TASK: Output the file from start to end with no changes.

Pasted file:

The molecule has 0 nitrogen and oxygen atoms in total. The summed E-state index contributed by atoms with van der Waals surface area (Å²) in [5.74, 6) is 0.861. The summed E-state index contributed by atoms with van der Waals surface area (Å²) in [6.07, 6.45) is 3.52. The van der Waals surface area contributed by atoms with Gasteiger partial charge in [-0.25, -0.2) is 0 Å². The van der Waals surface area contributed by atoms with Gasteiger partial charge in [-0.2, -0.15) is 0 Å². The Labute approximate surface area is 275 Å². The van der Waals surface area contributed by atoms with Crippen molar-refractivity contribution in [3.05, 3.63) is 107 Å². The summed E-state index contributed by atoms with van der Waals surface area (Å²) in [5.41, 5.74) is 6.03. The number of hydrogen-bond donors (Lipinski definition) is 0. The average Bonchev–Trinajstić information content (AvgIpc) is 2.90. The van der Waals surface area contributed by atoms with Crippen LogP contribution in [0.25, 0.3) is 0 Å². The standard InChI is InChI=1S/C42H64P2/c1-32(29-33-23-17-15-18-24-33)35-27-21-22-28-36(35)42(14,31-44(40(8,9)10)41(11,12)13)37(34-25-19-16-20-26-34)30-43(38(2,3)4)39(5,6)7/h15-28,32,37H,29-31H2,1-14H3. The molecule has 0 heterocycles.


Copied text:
The molecule has 0 nitrogen and oxygen atoms in total. The summed E-state index contributed by atoms with van der Waals surface area (Å²) in [5.74, 6) is 0.861. The summed E-state index contributed by atoms with van der Waals surface area (Å²) in [6.07, 6.45) is 3.52. The van der Waals surface area contributed by atoms with Gasteiger partial charge in [-0.25, -0.2) is 0 Å². The van der Waals surface area contributed by atoms with Gasteiger partial charge in [-0.2, -0.15) is 0 Å². The Labute approximate surface area is 275 Å². The van der Waals surface area contributed by atoms with Crippen molar-refractivity contribution in [3.05, 3.63) is 107 Å². The summed E-state index contributed by atoms with van der Waals surface area (Å²) in [5.41, 5.74) is 6.03. The number of hydrogen-bond donors (Lipinski definition) is 0. The average Bonchev–Trinajstić information content (AvgIpc) is 2.90. The van der Waals surface area contributed by atoms with Crippen LogP contribution in [0.25, 0.3) is 0 Å². The standard InChI is InChI=1S/C42H64P2/c1-32(29-33-23-17-15-18-24-33)35-27-21-22-28-36(35)42(14,31-44(40(8,9)10)41(11,12)13)37(34-25-19-16-20-26-34)30-43(38(2,3)4)39(5,6)7/h15-28,32,37H,29-31H2,1-14H3. The molecule has 0 heterocycles.